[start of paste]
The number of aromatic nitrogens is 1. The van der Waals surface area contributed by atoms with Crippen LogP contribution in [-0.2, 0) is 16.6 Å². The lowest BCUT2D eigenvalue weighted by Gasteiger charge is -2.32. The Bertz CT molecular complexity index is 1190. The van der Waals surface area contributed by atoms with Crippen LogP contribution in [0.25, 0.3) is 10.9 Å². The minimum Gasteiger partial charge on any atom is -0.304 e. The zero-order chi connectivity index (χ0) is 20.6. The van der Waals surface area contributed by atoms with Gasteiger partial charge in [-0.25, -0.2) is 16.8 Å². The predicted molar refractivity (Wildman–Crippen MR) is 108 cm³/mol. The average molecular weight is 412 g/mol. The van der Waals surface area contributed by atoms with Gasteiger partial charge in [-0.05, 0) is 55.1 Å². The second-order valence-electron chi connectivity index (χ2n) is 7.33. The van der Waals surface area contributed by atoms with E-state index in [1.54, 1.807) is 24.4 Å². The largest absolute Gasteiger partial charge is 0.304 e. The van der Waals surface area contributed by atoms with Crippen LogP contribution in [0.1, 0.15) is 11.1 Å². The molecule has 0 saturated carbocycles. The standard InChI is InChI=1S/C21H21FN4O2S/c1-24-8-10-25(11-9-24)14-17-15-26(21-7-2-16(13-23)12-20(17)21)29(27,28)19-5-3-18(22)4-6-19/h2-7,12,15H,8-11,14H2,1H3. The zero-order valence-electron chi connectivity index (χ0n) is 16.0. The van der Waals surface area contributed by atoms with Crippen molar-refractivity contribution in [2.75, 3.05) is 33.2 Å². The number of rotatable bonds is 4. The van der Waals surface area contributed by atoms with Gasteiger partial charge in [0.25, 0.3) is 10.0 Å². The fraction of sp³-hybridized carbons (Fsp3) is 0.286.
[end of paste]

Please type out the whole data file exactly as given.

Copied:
The number of aromatic nitrogens is 1. The van der Waals surface area contributed by atoms with Crippen LogP contribution in [-0.2, 0) is 16.6 Å². The lowest BCUT2D eigenvalue weighted by Gasteiger charge is -2.32. The Bertz CT molecular complexity index is 1190. The van der Waals surface area contributed by atoms with Crippen LogP contribution in [0.25, 0.3) is 10.9 Å². The minimum Gasteiger partial charge on any atom is -0.304 e. The zero-order chi connectivity index (χ0) is 20.6. The van der Waals surface area contributed by atoms with Gasteiger partial charge in [-0.25, -0.2) is 16.8 Å². The predicted molar refractivity (Wildman–Crippen MR) is 108 cm³/mol. The average molecular weight is 412 g/mol. The van der Waals surface area contributed by atoms with Gasteiger partial charge in [-0.05, 0) is 55.1 Å². The second-order valence-electron chi connectivity index (χ2n) is 7.33. The van der Waals surface area contributed by atoms with E-state index in [1.54, 1.807) is 24.4 Å². The largest absolute Gasteiger partial charge is 0.304 e. The van der Waals surface area contributed by atoms with Crippen LogP contribution in [0.1, 0.15) is 11.1 Å². The molecule has 0 saturated carbocycles. The standard InChI is InChI=1S/C21H21FN4O2S/c1-24-8-10-25(11-9-24)14-17-15-26(21-7-2-16(13-23)12-20(17)21)29(27,28)19-5-3-18(22)4-6-19/h2-7,12,15H,8-11,14H2,1H3. The zero-order valence-electron chi connectivity index (χ0n) is 16.0. The van der Waals surface area contributed by atoms with Crippen molar-refractivity contribution in [2.75, 3.05) is 33.2 Å². The number of rotatable bonds is 4. The van der Waals surface area contributed by atoms with Gasteiger partial charge in [0.25, 0.3) is 10.0 Å². The fraction of sp³-hybridized carbons (Fsp3) is 0.286.